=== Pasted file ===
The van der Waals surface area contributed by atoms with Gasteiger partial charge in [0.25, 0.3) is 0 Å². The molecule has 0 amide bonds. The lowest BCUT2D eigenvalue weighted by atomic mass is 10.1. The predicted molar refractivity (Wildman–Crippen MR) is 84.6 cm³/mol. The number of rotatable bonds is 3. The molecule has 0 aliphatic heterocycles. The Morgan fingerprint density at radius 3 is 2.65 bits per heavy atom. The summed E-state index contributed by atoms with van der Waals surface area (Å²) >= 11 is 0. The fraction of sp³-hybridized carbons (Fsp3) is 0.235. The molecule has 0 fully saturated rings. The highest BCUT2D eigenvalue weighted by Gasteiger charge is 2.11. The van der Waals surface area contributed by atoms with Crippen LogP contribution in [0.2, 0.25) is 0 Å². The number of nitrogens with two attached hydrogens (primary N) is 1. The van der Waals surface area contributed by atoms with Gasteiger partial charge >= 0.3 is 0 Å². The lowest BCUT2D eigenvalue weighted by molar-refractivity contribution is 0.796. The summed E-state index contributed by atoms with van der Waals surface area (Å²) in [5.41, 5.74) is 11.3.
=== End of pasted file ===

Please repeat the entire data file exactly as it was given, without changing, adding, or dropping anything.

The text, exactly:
The van der Waals surface area contributed by atoms with Gasteiger partial charge in [0.25, 0.3) is 0 Å². The molecule has 0 amide bonds. The lowest BCUT2D eigenvalue weighted by atomic mass is 10.1. The predicted molar refractivity (Wildman–Crippen MR) is 84.6 cm³/mol. The number of rotatable bonds is 3. The molecule has 0 aliphatic heterocycles. The Morgan fingerprint density at radius 3 is 2.65 bits per heavy atom. The summed E-state index contributed by atoms with van der Waals surface area (Å²) >= 11 is 0. The fraction of sp³-hybridized carbons (Fsp3) is 0.235. The molecule has 0 fully saturated rings. The highest BCUT2D eigenvalue weighted by Gasteiger charge is 2.11. The van der Waals surface area contributed by atoms with Crippen LogP contribution in [0.2, 0.25) is 0 Å². The number of nitrogens with two attached hydrogens (primary N) is 1. The van der Waals surface area contributed by atoms with Gasteiger partial charge >= 0.3 is 0 Å². The lowest BCUT2D eigenvalue weighted by molar-refractivity contribution is 0.796. The summed E-state index contributed by atoms with van der Waals surface area (Å²) in [5.41, 5.74) is 11.3.